The dead bodies of ISIS fighters lying in the streets of Mosul are spreading lethal disease, after they were killed by Iraqi forces who have recaptured the eastern part of the city.
Health workers have spoken of the devastating humanitarian situation in the northern city in Iraq following more than two years of ISIS rule.
Experts in Mosul warned of the threat of disease being spread by contaminated water in the city.
Hospital worker Mahmoud told charity Save The Children and The Sun: 'The bodies of ISIS fighters are still lying in the streets and no-one has moved them. The rotting bodies could start an outbreak of disease.
'There is no power. No water. People are drinking from the wells here. This water is unsafe.
'The well water is contaminated with metals and acids. There are infectious diseases, skin diseases caused by dirty water.'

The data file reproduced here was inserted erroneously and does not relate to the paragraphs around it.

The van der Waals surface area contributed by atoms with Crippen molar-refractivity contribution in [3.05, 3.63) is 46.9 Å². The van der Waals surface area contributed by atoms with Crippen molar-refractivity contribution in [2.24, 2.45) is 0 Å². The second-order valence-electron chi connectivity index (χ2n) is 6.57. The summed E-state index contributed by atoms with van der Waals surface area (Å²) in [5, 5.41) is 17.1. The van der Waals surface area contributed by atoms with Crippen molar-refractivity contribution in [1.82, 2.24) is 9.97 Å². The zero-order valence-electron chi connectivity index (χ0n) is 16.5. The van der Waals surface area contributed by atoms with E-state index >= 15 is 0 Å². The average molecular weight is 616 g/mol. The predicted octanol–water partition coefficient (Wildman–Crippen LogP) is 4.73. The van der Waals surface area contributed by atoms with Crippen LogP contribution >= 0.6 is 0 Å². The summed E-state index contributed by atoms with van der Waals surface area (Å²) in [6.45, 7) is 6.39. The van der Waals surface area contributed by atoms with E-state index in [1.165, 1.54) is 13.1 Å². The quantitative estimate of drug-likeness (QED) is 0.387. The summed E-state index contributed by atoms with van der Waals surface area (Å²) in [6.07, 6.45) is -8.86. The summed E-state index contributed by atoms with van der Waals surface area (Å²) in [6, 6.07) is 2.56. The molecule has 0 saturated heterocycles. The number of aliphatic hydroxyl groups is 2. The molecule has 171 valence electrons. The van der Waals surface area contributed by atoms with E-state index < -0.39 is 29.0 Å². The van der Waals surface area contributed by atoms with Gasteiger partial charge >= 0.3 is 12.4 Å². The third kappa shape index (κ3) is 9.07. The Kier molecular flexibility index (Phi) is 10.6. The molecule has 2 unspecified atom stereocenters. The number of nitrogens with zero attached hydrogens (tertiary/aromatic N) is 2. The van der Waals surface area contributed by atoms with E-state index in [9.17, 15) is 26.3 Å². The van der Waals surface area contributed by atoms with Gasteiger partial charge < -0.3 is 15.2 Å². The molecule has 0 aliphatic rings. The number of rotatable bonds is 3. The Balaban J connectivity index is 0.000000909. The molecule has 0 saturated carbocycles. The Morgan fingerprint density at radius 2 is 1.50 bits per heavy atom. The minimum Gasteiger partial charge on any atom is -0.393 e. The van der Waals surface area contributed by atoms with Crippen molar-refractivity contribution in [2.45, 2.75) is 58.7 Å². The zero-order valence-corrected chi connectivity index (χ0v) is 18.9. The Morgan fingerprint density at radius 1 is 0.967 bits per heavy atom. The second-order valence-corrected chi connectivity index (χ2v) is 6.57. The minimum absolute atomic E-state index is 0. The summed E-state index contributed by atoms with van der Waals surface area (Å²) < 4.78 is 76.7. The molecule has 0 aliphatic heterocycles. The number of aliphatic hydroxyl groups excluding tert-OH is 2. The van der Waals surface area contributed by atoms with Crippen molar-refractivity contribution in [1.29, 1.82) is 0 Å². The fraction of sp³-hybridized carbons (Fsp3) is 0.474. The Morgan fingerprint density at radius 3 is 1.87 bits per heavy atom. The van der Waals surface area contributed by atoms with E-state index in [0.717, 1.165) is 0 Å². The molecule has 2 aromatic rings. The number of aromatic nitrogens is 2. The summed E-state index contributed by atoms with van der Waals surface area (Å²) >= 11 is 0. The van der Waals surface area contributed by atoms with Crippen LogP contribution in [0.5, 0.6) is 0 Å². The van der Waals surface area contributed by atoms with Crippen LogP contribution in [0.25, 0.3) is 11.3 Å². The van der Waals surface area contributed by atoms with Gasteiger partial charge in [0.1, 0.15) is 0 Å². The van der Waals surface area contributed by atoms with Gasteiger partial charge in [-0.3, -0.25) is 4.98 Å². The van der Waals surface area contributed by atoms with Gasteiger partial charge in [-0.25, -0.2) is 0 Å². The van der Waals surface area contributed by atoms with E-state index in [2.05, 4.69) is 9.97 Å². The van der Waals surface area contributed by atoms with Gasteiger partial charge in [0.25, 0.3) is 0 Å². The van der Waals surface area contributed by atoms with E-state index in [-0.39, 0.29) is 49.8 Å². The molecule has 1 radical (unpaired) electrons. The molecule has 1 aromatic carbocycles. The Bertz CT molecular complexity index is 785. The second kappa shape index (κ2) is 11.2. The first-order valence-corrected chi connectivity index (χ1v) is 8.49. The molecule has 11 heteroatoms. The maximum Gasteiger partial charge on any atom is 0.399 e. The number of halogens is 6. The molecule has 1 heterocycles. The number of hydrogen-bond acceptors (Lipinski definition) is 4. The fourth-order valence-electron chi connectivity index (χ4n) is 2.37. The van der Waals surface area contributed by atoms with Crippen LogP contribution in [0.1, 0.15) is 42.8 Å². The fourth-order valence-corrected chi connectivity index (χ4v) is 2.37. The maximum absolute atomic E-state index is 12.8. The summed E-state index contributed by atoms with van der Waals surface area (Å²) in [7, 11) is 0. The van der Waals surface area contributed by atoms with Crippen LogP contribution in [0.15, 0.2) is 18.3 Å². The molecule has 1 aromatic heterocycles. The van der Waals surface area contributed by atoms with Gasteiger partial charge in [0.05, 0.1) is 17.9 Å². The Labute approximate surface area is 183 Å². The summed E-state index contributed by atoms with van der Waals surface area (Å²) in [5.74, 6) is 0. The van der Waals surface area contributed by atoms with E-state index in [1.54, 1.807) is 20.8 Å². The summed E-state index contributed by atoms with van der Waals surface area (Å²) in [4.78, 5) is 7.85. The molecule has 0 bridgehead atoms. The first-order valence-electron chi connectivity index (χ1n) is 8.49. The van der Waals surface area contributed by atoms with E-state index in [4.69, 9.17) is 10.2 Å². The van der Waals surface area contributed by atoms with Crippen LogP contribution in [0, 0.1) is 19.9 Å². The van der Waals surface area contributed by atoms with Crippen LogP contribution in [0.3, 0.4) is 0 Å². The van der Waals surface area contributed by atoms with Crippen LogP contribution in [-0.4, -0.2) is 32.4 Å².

He also spoke of the psychological impact that seeing bodies lying in the streets is having on children, in addition to the 'killings and beheadings' they have already seen.
US-backed Iraqi government troops announced on Wednesday they were in 'full control' of eastern Mosul, three months since the major operation started.
Lt. Gen. Talib Shaghati, who commands the counter-terrorism forces, described the achievement as a 'big victory', adding that the success of the Iraqi forces was 'unprecedented.'
He said plans were now being drawn up to retake the western part of the city but did not elaborate on when that part of the operation would begin.
Mosul - Iraq's second-largest city and the Islamic State group's last urban stronghold in the country - fell to ISIS in the summer of 2014, when the militant group captures large swaths of northern and western Iraq.
The operation has also left more than 148,000 people homeless, according to the United Nations. Nearly 12,500 people have been forced to flee their homes just over the past week, the U.N. said.
More than one million people were estimated to still be living in Mosul in October, when Iraqi forces launched the operation to retake the city.